Sabiqa was sitting by Abba’s charpai (6) helping him have dinner, when there was a knock at the door. Amma was sitting by the stove, preparing Abba’s night-time chai (7) and feeding Jamal bits of nan. Her little brother was cooing and spitting everywhere. The night was heavy, making them all wonder who was at the door. She got up and opened the door. Saleem and Salman, two of the boys who lived next door, stood at the door. Their eyes cast down, their expressions solemn. They came in and talked to Abba in hushed tones. Sabiqa watched as Abba’s expression turned grim and his eyes dampened. She wondered what they had told him. Having relayed their message, they left. Abba turned away, trying to calm himself. And with the four words he uttered, their world came crashing down. Rahim had been shot.
Rahim. Her brother. Shot.
The honking of a car broke Sadiqa out of her trance. She saw that she had walked onto the road and a dusty Honda was behind her, honking at short bursts. She quickly crossed the road and jumped onto the footpath. She sat there, her back leaning against a stone wall. Putting her head in her palms, she closed her eyes. She had to think. She had to do something. She had to think about what to do. A week ago, Abba had died. Her father had been ill and now he was dead. So was Rahim. He was dead too. It was just the three of them now. Amma, Sabiqa and Jamal. She had to do something.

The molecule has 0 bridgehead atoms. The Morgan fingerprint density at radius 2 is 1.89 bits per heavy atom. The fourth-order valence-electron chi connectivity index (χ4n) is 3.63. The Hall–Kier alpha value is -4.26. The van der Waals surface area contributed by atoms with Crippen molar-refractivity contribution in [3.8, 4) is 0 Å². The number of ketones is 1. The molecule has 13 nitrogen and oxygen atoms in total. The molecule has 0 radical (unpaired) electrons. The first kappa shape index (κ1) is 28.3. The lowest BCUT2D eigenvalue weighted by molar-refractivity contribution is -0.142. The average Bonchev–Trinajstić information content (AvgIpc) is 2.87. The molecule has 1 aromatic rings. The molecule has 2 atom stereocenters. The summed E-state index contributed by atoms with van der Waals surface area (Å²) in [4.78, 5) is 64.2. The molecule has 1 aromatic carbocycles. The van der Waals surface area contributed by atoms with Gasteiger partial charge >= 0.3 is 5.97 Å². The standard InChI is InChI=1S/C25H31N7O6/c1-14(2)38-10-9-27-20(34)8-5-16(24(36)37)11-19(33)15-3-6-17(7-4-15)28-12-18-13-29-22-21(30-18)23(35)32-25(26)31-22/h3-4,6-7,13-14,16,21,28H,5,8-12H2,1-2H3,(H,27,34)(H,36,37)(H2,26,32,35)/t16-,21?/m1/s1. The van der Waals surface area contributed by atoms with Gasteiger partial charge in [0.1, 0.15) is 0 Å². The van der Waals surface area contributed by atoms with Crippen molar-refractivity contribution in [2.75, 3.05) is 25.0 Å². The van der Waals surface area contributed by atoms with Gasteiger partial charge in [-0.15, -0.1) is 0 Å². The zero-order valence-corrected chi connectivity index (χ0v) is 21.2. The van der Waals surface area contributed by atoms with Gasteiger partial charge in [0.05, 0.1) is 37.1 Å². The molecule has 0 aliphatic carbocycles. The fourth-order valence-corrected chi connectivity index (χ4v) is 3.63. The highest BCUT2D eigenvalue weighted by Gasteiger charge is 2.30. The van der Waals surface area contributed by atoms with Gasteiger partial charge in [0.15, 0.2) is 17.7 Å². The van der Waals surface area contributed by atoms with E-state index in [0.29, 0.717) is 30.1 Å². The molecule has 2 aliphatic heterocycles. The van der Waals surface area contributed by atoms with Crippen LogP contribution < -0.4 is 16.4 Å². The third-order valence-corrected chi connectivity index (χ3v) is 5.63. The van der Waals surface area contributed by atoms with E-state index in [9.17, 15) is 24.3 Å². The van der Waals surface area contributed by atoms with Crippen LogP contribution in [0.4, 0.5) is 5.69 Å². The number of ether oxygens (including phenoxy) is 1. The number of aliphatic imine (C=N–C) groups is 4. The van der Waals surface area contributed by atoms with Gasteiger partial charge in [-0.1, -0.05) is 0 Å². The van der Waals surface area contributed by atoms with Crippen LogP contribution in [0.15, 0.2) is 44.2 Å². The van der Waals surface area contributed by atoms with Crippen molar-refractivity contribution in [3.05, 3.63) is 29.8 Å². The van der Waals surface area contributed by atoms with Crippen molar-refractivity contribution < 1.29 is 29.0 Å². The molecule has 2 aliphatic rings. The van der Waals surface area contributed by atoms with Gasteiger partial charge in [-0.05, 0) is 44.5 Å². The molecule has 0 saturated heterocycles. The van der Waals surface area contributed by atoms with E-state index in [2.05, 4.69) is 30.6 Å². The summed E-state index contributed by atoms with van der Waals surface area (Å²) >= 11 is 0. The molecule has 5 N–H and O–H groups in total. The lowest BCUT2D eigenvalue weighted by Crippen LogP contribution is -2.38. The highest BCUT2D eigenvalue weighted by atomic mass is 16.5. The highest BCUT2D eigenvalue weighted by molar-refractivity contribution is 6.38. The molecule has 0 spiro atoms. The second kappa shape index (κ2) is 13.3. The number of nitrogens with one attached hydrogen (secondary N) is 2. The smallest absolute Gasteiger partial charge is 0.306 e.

Someone pressed the top of her head and she looked up. A man with a thin moustache was looking down at her. He opened his mouth to say something. But Sabiqa didn’t want to hear anything. She did not want to answer any questions. She jumped up and ran across the road, towards the old marketplace. She could hear the man calling after her. Larki (8)! But she didn’t slow down. She ran past the front of the market. Famous for being a spot to buy exotic birds, Sabiqa sprinted past the colorful macaws, parrots and canaries. The cawing, chirping and hooting subsided as she entered the old structure.
Passing the threshold space, she was amazed by all the stalls. She smelt spices from the stall directly in front of her. The sharpness of red chilies, the sweet and spicy cinnamon. Passing by a shop selling umbrellas, she stopped right in front a food stall. Looking to the left and then the right, she hastily picked up a whole loaf of bread and wrapped it in her shawl. After all, these were desperate times!
- Angraiz [un-grayz]: The English.
- Dhaba [dha-baa] (singular): A roadside restaurant.
- Nan [naa-n]: A type of leavened bread, traditionally cooked in a clay oven.
- Abba (ub-baa): Father.
- Amma [Um-maa]: Mother.
- Charpai [ch-aar-pi-e]: A bedstead of woven webbing or hemp stretched on a wooden frame on four legs, common in the subcontinent.
- Chai [ch-i]: A type of Indian tea, made especially by boiling the tea leaves with milk, sugar, and sometimes cardamom.
- Larki [lurk-i] (singular): A girl.